Continued…

Writing tip: say the opposite

Jason Z.
Jason Z. wrote this on 10 comments

Here’s a great bit of advice from Jakob Nielsen’s 2001 post about writing company taglines:

…look at how you present the company in the main copy on the home page. Rewrite the text to say exactly the opposite . Would any company ever say that? If not, you’re not saying much with your copy, either.

Great copy doesn’t remind people what they already know and expect about your product, it tells them why they should care.

Read this: Revising Prose

Jason Z.
Jason Z. wrote this on 4 comments

There are plenty of books that will teach you to be a better writer, but I’ve never found one so immediately useful as Revising Prose by Richard A. Lanham. Following along as Lanham revises example upon example of real world writing is like exercise for your writing muscles.

My favorite takeaway is this tip for improving the rhythm and cadence of your writing. Many of us have learned to read text out loud as a method to reveal awkward transitions or generally dull passages, but you can also spot poor rhythm visually. A red flag for dull cadence is a run of sentences that are all of similar length. Try adding a carriage return after every sentence or phrase, the rhythm is evident:

Diagramming sentence length: dull vs. dynamic

While other books have increased my knowledge of writing, Revising Prose changed the way I write and how I think about writing. Buy a copy at Amazon.

Most artists and designers I know would rather work all night than turn in a sub-standard job. It is a universal truth that all artists think they a [sic] frauds and charlatans, and live in constant fear of being exposed. We believe by working harder than anyone else we can evaded [sic] detection. The bean-counters rumbled this centuries ago and have been profitably exploiting this weakness ever since. You don’t have to drive creative folk like most workers. They drive themselves. Just wind ‘em up and let ‘em go.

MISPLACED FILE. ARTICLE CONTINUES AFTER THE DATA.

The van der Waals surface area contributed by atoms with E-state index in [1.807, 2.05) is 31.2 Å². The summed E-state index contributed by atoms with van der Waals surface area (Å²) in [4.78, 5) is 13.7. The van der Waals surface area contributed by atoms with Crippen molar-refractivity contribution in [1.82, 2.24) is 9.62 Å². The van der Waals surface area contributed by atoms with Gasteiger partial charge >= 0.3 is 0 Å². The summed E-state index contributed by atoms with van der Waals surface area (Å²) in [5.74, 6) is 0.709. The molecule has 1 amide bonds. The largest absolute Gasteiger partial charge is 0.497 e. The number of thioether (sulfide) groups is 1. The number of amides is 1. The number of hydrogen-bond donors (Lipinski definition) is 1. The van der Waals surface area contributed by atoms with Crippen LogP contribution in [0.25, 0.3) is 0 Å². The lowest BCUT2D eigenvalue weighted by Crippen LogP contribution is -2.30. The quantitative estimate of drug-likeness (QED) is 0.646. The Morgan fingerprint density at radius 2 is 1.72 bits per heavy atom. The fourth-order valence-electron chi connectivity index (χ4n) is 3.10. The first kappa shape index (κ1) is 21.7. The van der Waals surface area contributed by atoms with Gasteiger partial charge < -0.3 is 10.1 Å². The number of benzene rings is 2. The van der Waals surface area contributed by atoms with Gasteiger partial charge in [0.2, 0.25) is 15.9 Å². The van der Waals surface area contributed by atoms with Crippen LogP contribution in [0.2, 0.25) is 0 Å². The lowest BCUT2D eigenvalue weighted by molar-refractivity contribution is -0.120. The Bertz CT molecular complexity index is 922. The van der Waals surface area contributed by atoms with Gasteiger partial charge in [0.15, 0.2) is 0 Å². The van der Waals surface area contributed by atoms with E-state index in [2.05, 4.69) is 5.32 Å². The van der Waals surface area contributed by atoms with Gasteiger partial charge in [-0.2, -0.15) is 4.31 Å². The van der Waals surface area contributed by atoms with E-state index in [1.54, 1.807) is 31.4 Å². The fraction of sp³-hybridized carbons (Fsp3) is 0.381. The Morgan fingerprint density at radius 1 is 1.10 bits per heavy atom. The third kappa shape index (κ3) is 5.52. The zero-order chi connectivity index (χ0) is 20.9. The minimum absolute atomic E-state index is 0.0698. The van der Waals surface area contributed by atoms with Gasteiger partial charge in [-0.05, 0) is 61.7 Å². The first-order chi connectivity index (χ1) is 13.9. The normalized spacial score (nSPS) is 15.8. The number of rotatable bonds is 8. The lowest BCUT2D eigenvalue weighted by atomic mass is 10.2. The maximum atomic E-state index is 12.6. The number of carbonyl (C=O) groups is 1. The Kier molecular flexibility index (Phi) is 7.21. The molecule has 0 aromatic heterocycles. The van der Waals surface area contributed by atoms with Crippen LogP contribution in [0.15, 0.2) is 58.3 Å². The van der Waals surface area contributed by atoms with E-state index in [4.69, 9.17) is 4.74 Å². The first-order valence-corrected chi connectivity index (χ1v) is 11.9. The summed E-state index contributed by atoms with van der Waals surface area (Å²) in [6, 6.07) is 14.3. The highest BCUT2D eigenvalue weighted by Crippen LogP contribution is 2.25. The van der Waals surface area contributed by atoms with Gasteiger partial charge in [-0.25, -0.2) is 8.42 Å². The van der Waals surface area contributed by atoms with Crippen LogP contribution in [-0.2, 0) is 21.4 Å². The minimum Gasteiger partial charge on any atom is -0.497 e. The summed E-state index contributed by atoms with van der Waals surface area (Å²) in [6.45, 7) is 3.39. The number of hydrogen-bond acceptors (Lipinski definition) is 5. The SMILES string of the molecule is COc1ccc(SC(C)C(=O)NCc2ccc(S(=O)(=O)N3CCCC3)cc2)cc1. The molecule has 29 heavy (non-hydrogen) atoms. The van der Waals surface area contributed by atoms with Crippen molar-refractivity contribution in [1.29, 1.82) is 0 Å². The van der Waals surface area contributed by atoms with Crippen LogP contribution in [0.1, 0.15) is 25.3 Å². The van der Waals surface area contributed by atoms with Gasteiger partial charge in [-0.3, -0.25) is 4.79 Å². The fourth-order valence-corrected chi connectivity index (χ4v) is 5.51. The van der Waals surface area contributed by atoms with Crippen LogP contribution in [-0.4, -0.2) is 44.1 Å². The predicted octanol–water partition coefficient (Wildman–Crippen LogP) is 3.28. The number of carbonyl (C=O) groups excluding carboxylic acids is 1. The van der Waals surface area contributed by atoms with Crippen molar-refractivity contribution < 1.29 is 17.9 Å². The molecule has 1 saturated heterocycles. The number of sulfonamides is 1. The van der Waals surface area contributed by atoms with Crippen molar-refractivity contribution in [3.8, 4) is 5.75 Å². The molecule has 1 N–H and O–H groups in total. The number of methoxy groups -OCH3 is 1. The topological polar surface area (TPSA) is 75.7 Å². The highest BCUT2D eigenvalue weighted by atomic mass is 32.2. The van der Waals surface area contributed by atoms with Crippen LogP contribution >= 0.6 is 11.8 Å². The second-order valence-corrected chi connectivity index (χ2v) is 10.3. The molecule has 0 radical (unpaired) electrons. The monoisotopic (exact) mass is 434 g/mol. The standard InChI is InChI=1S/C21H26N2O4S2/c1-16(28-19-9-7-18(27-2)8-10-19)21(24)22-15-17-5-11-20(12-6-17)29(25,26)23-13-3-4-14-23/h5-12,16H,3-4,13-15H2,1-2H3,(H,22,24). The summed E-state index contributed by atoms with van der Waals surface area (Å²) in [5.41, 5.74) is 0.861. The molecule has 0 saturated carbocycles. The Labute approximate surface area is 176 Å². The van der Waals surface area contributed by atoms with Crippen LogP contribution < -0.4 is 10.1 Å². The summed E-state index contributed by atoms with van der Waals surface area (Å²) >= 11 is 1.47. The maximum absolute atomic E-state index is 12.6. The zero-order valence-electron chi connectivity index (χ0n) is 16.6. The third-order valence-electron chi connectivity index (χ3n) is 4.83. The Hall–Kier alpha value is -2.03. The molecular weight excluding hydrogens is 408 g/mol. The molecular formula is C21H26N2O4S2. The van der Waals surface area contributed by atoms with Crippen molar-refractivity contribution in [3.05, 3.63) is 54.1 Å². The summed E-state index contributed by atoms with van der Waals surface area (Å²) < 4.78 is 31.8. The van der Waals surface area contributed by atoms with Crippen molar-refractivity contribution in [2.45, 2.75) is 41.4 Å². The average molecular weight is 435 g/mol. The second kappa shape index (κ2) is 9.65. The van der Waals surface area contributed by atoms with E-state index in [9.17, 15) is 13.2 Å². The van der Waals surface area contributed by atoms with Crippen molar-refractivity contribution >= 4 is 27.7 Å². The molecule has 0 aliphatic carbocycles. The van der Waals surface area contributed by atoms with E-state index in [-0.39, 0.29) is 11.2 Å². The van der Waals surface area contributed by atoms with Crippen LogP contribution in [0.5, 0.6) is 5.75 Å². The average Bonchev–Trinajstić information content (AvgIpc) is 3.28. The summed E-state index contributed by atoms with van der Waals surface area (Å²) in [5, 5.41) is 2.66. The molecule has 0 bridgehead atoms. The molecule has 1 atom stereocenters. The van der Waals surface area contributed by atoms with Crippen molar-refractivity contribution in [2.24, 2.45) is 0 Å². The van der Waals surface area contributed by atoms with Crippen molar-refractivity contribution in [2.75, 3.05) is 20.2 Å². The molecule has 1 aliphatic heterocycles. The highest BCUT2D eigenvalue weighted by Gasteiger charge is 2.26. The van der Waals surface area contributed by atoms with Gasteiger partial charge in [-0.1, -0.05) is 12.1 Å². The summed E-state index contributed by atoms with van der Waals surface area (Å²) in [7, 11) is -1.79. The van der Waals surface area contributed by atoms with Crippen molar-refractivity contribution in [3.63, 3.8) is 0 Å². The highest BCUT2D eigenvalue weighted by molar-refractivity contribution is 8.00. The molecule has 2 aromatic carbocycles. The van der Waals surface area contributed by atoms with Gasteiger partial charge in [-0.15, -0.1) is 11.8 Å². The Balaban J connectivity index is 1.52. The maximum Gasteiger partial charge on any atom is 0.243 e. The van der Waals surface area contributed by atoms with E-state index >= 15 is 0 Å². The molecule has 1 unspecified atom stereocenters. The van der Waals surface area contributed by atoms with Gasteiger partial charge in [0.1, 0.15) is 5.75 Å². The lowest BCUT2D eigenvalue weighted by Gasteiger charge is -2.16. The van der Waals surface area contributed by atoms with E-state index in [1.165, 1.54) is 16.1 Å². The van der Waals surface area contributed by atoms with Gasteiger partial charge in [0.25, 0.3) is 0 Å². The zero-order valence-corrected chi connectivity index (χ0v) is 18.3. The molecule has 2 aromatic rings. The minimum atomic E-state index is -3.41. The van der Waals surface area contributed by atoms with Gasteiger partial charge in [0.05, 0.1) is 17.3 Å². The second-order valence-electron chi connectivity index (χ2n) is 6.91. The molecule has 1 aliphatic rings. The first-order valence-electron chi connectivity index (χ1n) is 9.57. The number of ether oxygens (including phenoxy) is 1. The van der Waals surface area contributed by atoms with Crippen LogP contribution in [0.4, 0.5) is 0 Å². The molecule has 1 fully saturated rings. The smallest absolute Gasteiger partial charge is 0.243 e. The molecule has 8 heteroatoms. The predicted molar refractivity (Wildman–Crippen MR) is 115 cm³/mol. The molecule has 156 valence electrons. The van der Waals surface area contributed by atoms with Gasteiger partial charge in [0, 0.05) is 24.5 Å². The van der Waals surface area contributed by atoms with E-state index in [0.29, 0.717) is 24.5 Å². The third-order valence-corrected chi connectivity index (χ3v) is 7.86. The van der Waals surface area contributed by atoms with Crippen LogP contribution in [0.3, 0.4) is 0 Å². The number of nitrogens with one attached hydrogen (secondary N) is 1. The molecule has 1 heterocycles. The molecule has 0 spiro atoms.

Linds Redding, A Short Lesson in Perspective
Jason Z. on Nov 2 2012 14 comments

Easy retina-ready images using SCSS

Jason Z.
Jason Z. wrote this on 16 comments

If you’re interested in adding retina image support to your website or app and you happen to be using SCSS, here’s a handy shortcut that makes it dead simple.

Just include this SCSS mixin in any rule and specify the high resolution image’s path and device independent pixel dimensions. Here’s an example:

div.logo {
  background: url("logo.png") no-repeat;
  @include image-2x("logo2x.png", 100px, 25px);
}

Putting the high resolution alternative in the same rule as the normal image instead of putting it in a separate @media query rule or in different stylesheet altogether is a big win in terms of clarity in our CSS. It’s easier to read, easier to understand and easier to maintain.

The image-2x mixin detects high resolution displays like this:

@mixin image-2x($image, $width, $height) {
  @media (min--moz-device-pixel-ratio: 1.3),
         (-o-min-device-pixel-ratio: 2.6/2),
         (-webkit-min-device-pixel-ratio: 1.3),
         (min-device-pixel-ratio: 1.3),
         (min-resolution: 1.3dppx) {
    /* on retina, use image that's scaled by 2 */
    background-image: url($image);
    background-size: $width $height;
  }
}

The mixin not only makes development easier, but it centralizes the definition of high resolution displays so it can easily be changed globally as more devices come to market. The @media query is based on the one in Thomas Fuchs’ Retinafy book but, for example, we’ve already modified it to define the Google Nexus 7 with it’s 1.3 pixel ratio as a retina-capable device.